Your doctor will likely perform a physical examination, including:
A pelvic exam.
This exam may reveal redness of the cervix and evidence of
discharge. During the exam, your doctor checks your external
genitalia to make sure they look normal. To see the inner walls of
your vagina and cervix, your doctor inserts an instrument called a
speculum into your vagina to hold the vaginal walls apart. After
removing the speculum, your doctor inserts two gloved fingers inside
your vagina. While simultaneously pressing down on your abdomen, he
or she palpates your uterus and ovaries.
A Pap smear.
With the speculum in place, your doctor uses a small wooden or
plastic spatula and a brush to gently remove cells from your cervix.
The procedure generally takes only a few minutes. Your doctor places
the cells on a glass slide or in a preservative solution (a method
of collecting and preparing cells known as ThinPrep) and sends them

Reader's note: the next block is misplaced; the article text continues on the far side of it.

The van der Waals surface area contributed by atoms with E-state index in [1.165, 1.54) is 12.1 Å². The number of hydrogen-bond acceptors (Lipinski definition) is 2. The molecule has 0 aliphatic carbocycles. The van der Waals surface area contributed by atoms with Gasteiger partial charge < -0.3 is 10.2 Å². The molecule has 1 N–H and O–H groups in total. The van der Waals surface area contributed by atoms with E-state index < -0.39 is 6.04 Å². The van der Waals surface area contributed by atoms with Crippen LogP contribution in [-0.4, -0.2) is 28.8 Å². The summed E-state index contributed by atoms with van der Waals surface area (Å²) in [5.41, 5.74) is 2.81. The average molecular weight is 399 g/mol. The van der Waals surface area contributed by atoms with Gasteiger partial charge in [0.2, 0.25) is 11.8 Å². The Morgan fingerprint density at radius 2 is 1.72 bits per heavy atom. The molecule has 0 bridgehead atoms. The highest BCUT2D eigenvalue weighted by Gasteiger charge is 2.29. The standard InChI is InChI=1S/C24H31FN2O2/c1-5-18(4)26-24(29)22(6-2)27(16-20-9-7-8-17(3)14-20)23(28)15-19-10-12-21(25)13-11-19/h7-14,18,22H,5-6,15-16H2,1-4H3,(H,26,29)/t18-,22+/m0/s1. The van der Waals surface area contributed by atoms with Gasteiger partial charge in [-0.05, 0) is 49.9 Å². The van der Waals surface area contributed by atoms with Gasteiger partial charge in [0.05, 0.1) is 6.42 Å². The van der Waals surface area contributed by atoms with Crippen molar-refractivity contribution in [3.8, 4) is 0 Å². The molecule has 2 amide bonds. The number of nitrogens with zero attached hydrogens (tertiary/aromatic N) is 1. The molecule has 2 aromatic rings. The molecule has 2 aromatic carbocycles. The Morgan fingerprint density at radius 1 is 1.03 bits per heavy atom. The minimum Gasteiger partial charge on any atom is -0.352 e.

to a laboratory for microscopic examination. He or she may use swabs
to get a sample of your discharge for lab testing for infections.
Cervicitis that's caused by gonorrhea or chlamydia can spread to the
uterine lining and the fallopian tubes, resulting in pelvic inflammatory
disease (PID), an infection of the female reproductive organs, including
the uterus, fallopian tubes, cervix and ovaries. Women who develop PID
may experience no signs or symptoms.
PID may be detected only later when
a woman has trouble becoming pregnant and learns that her reproductive
organs have been damaged.